This third stage of communication requires transmission skills of the actual behaviors involved in the social exchange. The transmission skills include verbal content and how the message communicates to others. Good communication requires correct social perception (receivership skills) and the ability for cognitive planning (processing skills) before giving an answer (influential behavior of transmission skills).

Hargie, Saunders, and Dickson (1994) emphasized these points. First, it should be stated that the social behaviors are targeted. We use these behaviors to gain desirable results. Therefore, unlike behaviors that are accidental or unintentional, social skills have objectives. The second characteristic of skillful social behavior is the inter-relevance of these abilities (i.e., they are different behaviors applied for a special target, and we use them synchronously). The third characteristic of social skills is the fitness to the situation. From the social viewpoint, a person who can change his or her behaviors to correspond to others’ expectations is an expert. In this way, having skillful communication depends on correct (in terms of context) and facilitative application (in terms of behavior) among the methods of appropriate efficient communication with others. The fourth characteristic of social skills is that these skills are separate behavioral units. A person who has social skills can have different and appropriate behaviors. He or she exhibits social abilities in the shape of behavioral performance. This point is one of the obvious characteristics of skillful social communication. Social skills are teachable. Currently, researchers disagree that all social behaviors are teachable. The last characteristic of social skills is that the individuals have cognitive control over these skills. Therefore, a person lacking social skills might have learned the main elements of social skills but might not have the intellectual processes required to use these elements in their interactions (Haase, 2005).

Method

The present investigation is non-experimental. The researcher attempted to investigate the difference between the students’ social skills in ordinary and talented situations to present feedback for enhancement. The statistical sample of this investigation comprises female high school students who are educated in a variety of educational centers (ordinary and exceptional talent schools) of the Alborz province during the 2014–2015 school year.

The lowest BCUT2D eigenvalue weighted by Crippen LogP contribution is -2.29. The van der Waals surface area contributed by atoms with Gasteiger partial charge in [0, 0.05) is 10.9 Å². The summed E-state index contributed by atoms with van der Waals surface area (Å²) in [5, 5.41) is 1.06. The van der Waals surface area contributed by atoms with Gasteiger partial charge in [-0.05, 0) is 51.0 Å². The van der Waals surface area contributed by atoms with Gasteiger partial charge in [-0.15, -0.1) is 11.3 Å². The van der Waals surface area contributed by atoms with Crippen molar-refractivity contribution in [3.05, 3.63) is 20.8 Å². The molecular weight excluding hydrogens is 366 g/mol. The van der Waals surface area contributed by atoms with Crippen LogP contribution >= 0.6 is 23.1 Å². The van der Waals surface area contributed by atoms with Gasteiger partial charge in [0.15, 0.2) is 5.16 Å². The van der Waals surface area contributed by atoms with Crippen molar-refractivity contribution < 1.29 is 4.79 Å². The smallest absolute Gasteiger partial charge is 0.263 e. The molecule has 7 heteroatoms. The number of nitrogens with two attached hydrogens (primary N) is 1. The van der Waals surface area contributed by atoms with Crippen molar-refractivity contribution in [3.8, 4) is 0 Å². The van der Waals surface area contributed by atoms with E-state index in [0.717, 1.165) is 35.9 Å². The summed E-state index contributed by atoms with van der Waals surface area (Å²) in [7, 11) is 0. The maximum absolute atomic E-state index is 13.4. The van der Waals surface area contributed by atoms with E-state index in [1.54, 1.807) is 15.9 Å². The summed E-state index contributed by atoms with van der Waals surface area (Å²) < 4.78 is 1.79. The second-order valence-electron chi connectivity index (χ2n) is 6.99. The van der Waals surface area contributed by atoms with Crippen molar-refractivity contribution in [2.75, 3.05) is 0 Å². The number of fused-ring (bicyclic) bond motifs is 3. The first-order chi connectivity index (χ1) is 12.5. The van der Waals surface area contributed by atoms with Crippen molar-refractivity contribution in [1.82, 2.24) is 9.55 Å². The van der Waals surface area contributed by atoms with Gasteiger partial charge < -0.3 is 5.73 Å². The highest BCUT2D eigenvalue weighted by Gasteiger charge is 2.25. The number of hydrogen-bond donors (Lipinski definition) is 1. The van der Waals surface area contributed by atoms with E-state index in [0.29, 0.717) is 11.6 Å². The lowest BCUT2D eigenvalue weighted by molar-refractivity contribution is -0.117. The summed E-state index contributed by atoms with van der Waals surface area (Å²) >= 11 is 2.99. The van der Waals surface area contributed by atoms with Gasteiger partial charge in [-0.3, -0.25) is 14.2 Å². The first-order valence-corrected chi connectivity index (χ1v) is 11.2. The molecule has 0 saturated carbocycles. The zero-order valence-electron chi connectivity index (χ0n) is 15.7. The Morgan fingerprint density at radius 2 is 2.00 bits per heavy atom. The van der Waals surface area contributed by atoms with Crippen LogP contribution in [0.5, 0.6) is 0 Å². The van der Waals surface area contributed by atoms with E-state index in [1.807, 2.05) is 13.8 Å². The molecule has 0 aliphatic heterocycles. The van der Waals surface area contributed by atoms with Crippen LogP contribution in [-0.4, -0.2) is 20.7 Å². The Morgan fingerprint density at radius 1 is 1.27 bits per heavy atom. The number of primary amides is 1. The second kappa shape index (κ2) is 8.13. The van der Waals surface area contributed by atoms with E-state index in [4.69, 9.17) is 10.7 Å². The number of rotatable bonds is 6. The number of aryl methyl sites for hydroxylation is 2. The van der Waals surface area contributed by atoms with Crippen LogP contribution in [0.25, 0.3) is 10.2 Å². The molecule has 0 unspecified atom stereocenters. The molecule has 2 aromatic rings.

Because of the extent of the population and the inaccessibility of the student list, the sampling method is cluster sampling. The studied cases include eight government schools and eight all-female exceptional talent schools from different geographical regions in the Alborz province, which were selected by random clustering. It is worth noting that the present investigation was implemented in the following educational context:

a) Exceptional talent schools, which include some schools administered by the National Organization for the Development of Exceptional Talents (NODET), where students of these types of schools are selected by holding an entrance exam, intelligence test, and interview, and

b) Ordinary schools, which are schools administered governmentally by the education and training organization, where students are accepted based on geographical location, without holding an entrance exam and charging tuition.

The first stage was applied on a 1,000-person sample of the Raven intelligence test to assess intelligence. After obtaining the students’ intelligence, the social skills test was conducted on a 200-person sample of females having an intelligence quotient (IQ) higher than 120. To evaluate social skills, the Matson social skills questionnaire was used (1983, cited by Yousefi & Khayer, 2002). This questionnaire includes 56 questions that evaluate the social skills of individuals between 4 and 18 years old. It is based on a five-point Likert scale with a range from 1 (never) to 5 (always). For this scale, five secondary scales were defined as the following five separate factors: 1) appropriate social skills, 2) inappropriate assertiveness, 3) impulsive/recalcitrant, 4) overconfidence, and 5) jealousy/withdrawal.

Results

The distribution of social skills among students in the two types of schools is given in Table 1 . In Table 1 , there is a substantial difference between the mean values of the two groups regarding appropriate social skills (4.47 for talented and 3.63 for ordinary students) and overconfidence (3.35 for talented students and 1.9 for ordinary students).

Table 1 -
See Full Size >

In Figure 1 and Table 2 , the difference between the averages of the students from the two types of schools in social skill components is evaluated using the independent t -test.

Figure 1: Levels of social skills of talented and ordinary students.
Levels of social skills of talented and ordinary students.
See Full Size >
Table 2 -
See Full Size >

As reported in Table 2 , there is a significant difference between two components of social skills, namely, appropriate social skill and overconfidence , between the two groups of students that is, the talented students’ scores for appropriate social skill and overconfidence were significantly higher than those of the ordinary students, but the ordinary students’ scores in inappropriate assertiveness , impulsive/recalcitrant, and jealousy/withdrawal proved to be higher. However, no significant differences were observed for other components. In other words, the results showed that the students of talented schools have significantly higher proper social skills and self-confidence, but no significant difference was observed for other components.

Conclusion